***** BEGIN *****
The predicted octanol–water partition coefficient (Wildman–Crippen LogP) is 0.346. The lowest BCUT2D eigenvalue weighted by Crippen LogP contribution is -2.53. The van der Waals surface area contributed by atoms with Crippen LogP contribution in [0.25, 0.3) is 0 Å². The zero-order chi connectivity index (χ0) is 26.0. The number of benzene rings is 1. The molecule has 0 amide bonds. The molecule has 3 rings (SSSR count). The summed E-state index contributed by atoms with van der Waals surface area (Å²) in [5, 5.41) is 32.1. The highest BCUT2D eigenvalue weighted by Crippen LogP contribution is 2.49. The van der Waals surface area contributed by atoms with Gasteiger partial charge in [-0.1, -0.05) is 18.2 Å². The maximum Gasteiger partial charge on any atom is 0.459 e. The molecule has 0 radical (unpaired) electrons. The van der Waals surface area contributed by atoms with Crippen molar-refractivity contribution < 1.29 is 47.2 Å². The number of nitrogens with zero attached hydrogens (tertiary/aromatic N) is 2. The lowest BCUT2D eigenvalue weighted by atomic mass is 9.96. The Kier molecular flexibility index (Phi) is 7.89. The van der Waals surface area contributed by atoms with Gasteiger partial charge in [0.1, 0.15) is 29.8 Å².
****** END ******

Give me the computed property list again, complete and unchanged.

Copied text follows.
The predicted octanol–water partition coefficient (Wildman–Crippen LogP) is 0.346. The lowest BCUT2D eigenvalue weighted by Crippen LogP contribution is -2.53. The van der Waals surface area contributed by atoms with Crippen LogP contribution in [0.25, 0.3) is 0 Å². The zero-order chi connectivity index (χ0) is 26.0. The number of benzene rings is 1. The molecule has 0 amide bonds. The molecule has 3 rings (SSSR count). The summed E-state index contributed by atoms with van der Waals surface area (Å²) in [5, 5.41) is 32.1. The highest BCUT2D eigenvalue weighted by Crippen LogP contribution is 2.49. The van der Waals surface area contributed by atoms with Gasteiger partial charge in [-0.1, -0.05) is 18.2 Å². The maximum Gasteiger partial charge on any atom is 0.459 e. The molecule has 0 radical (unpaired) electrons. The van der Waals surface area contributed by atoms with Crippen molar-refractivity contribution < 1.29 is 47.2 Å². The number of nitrogens with zero attached hydrogens (tertiary/aromatic N) is 2. The lowest BCUT2D eigenvalue weighted by atomic mass is 9.96. The Kier molecular flexibility index (Phi) is 7.89. The van der Waals surface area contributed by atoms with Gasteiger partial charge in [0.1, 0.15) is 29.8 Å².